Similar to the epic 2010 game, it should be another physical close game.
While looking at the preseason predictions, it didn’t surprise me that many people picked the divisional game between the Green Bay Packers and San Francisco 49ers as the game in the NFC Championship. Instead we get a fresh matchup featuring two teams that are pretty unfamiliar with one another.
These teams haven’t played since 2010 and times have changed since then. In 2010, San Francisco was suffering from another losing season with Alex Smith continuing to struggle, while Atlanta surprised everyone and went 13-3. Since there have been so many playoff rematches this year from recent memory, it’s nice to see a fresh matchup.
Both teams clash in style, with San Francisco relying on the unpredictable read-option plays while leaning towards running the ball more. Atlanta has become a pass-first team and relies on Matt Ryan to make the offense function.
The concept of the article is to break down the impact certain players can have on the game regardless if there a star player or a role player. I did a similar article last week for the Seahawks-Falcons game, which had a few players on the list that had performances that changed the course of the game. It should be the case again featuring five players from each team.
Davis has all the talent in the world, but his numbers have dropped significantly since Smith was benched.
It has been a very odd season for Vernon Davis. For the past three seasons, Davis has been a top five tight end making numerous plays and carrying the 49ers passing game at times. If it wasn’t for him, Alex Smith would have been off the team by now. His chemistry with Alex Smith was sublime, but it hasn’t been the case with Colin Kaepernick.
Davis has only caught 16 passes for 194 yards and one touchdown in the second half of the season. Davis has admitted publicly that the chemistry has been lacking between him and Kaepernick. That was said in Week 15, that hasn’t changed since that time, which has to change Sunday.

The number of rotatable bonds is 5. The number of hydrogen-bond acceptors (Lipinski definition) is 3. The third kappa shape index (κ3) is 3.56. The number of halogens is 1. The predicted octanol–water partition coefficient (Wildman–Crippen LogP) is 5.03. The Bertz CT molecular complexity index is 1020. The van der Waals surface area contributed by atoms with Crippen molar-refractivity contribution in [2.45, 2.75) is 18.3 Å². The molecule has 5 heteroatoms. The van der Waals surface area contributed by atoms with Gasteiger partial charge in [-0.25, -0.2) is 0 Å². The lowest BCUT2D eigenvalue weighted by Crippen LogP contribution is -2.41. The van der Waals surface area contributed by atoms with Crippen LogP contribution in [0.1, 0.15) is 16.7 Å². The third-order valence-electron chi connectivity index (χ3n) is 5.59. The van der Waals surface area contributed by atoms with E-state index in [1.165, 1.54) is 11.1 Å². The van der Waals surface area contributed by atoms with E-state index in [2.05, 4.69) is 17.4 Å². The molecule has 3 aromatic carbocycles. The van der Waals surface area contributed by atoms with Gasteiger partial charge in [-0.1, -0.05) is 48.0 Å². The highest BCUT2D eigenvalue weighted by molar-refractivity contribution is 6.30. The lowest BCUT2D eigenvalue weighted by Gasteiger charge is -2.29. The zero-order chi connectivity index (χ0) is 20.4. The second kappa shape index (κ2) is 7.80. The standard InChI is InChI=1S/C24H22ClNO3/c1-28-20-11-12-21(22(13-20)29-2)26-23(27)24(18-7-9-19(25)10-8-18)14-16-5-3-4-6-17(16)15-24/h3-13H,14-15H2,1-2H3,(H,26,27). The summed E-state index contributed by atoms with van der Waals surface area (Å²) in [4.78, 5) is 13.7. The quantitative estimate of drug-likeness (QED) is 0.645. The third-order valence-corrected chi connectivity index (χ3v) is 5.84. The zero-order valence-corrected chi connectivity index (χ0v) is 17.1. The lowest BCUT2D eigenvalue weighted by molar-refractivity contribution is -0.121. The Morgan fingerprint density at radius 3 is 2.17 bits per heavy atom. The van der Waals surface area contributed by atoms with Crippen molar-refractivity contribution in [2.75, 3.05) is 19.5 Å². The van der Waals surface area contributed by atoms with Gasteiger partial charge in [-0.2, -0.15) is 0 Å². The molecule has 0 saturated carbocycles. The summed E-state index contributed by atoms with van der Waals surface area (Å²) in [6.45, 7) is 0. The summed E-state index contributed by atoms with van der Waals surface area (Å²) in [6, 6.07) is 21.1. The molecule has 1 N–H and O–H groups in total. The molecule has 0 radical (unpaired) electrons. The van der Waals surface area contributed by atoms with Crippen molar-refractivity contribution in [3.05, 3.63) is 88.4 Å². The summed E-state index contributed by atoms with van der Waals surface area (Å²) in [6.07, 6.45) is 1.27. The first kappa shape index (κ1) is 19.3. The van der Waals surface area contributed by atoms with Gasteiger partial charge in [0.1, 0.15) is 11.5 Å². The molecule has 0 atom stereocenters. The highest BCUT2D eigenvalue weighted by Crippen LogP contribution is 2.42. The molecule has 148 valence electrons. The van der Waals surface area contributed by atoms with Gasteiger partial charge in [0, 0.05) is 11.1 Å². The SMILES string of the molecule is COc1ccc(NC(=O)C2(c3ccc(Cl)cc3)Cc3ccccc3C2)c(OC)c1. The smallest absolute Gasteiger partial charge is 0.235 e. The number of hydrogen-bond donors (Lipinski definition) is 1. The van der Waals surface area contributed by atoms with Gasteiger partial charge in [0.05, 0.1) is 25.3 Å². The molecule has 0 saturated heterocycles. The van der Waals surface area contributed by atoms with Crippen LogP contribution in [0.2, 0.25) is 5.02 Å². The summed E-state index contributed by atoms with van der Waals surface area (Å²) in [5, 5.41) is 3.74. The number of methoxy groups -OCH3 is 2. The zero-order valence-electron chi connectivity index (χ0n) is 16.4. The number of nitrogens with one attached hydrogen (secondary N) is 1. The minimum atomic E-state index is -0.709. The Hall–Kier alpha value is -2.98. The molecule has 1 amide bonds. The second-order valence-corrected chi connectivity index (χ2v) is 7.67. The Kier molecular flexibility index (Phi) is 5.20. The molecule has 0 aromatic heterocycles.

For the majority of the season, Atlanta has struggled to cover tight ends. It was evident on Sunday when they had to play zone against Seattle so they could contain the threat of Russell Wilson scrambling. It’ll be the case again this Sunday with Kaepernick playing, so that means Davis will have his opportunities to make plays. Zach Miller had a field day against Atlanta last week, who is nowhere near as talented as Davis.
With the recent emergence of Michael Crabtree and Kaepernick’s speed, those two elements of the 49ers offense will be the main focus for the Falcons when the 49ers are passing the ball. Davis can cause some serious damage especially with his ability to get yards after the catch, which is rare for a tight end to do. I’m not sure what to expect from Davis with the way San Francisco’s offense is operating, but he’s going to have opportunities to make plays.
Moore’s hard hitting has started to gain league wide recognition.
One of the biggest improvements for the Falcons defense this year has been the safety play. Thomas DeCoud has gotten a lot of attention for his six interceptions this season, but it’s William Moore that will be more of the key player in this game. Both safeties are very talented but their different players and the threat of Kaepernick’s running ability makes Moore more important in this game.
Moore is one of the best tacklers at the safety position and has really emerged this season after an injury-plagued 2011. With Mike Nolan as defensive coordinator, Moore has had greater responsibility and more space to make plays, compared to past years of being stuck in zone coverage in one spot.